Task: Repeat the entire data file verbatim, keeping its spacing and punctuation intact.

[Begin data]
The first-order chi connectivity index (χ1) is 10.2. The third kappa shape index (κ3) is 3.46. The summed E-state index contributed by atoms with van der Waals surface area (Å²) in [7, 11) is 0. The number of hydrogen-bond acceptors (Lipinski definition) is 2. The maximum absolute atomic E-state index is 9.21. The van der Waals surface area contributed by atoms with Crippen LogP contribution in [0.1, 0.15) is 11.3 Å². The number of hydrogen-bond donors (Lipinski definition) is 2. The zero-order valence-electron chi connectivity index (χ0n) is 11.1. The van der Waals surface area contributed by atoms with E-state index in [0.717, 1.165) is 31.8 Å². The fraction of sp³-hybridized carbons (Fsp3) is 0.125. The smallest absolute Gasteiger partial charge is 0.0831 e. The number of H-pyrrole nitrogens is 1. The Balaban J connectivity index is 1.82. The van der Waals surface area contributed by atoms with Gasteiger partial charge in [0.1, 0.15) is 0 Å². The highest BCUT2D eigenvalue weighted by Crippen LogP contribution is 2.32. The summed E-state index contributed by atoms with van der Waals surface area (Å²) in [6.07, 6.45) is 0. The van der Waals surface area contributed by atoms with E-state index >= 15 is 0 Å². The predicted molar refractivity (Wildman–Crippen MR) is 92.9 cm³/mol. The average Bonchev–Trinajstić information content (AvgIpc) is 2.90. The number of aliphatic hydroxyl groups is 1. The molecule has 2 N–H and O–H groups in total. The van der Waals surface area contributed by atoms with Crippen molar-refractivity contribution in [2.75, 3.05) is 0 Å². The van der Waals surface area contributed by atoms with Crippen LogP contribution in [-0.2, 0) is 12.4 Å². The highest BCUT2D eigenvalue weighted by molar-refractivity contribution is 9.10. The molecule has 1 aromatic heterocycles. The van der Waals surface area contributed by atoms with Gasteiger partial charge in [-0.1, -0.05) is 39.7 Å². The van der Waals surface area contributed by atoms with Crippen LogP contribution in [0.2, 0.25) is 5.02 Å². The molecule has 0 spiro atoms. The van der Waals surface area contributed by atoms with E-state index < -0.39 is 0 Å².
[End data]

The first-order chi connectivity index (χ1) is 10.2. The third kappa shape index (κ3) is 3.46. The summed E-state index contributed by atoms with van der Waals surface area (Å²) in [7, 11) is 0. The number of hydrogen-bond acceptors (Lipinski definition) is 2. The maximum absolute atomic E-state index is 9.21. The van der Waals surface area contributed by atoms with Crippen LogP contribution in [0.1, 0.15) is 11.3 Å². The number of hydrogen-bond donors (Lipinski definition) is 2. The zero-order valence-electron chi connectivity index (χ0n) is 11.1. The van der Waals surface area contributed by atoms with E-state index in [0.717, 1.165) is 31.8 Å². The fraction of sp³-hybridized carbons (Fsp3) is 0.125. The smallest absolute Gasteiger partial charge is 0.0831 e. The number of H-pyrrole nitrogens is 1. The Balaban J connectivity index is 1.82. The van der Waals surface area contributed by atoms with Gasteiger partial charge in [0.1, 0.15) is 0 Å². The highest BCUT2D eigenvalue weighted by Crippen LogP contribution is 2.32. The summed E-state index contributed by atoms with van der Waals surface area (Å²) in [6.07, 6.45) is 0. The van der Waals surface area contributed by atoms with E-state index >= 15 is 0 Å². The predicted molar refractivity (Wildman–Crippen MR) is 92.9 cm³/mol. The average Bonchev–Trinajstić information content (AvgIpc) is 2.90. The number of aliphatic hydroxyl groups is 1. The molecule has 2 N–H and O–H groups in total. The van der Waals surface area contributed by atoms with Crippen molar-refractivity contribution in [2.75, 3.05) is 0 Å². The van der Waals surface area contributed by atoms with Crippen LogP contribution in [-0.2, 0) is 12.4 Å². The highest BCUT2D eigenvalue weighted by molar-refractivity contribution is 9.10. The molecule has 1 aromatic heterocycles. The van der Waals surface area contributed by atoms with Gasteiger partial charge in [-0.1, -0.05) is 39.7 Å². The van der Waals surface area contributed by atoms with Crippen LogP contribution in [0.2, 0.25) is 5.02 Å². The molecule has 0 spiro atoms. The van der Waals surface area contributed by atoms with E-state index < -0.39 is 0 Å².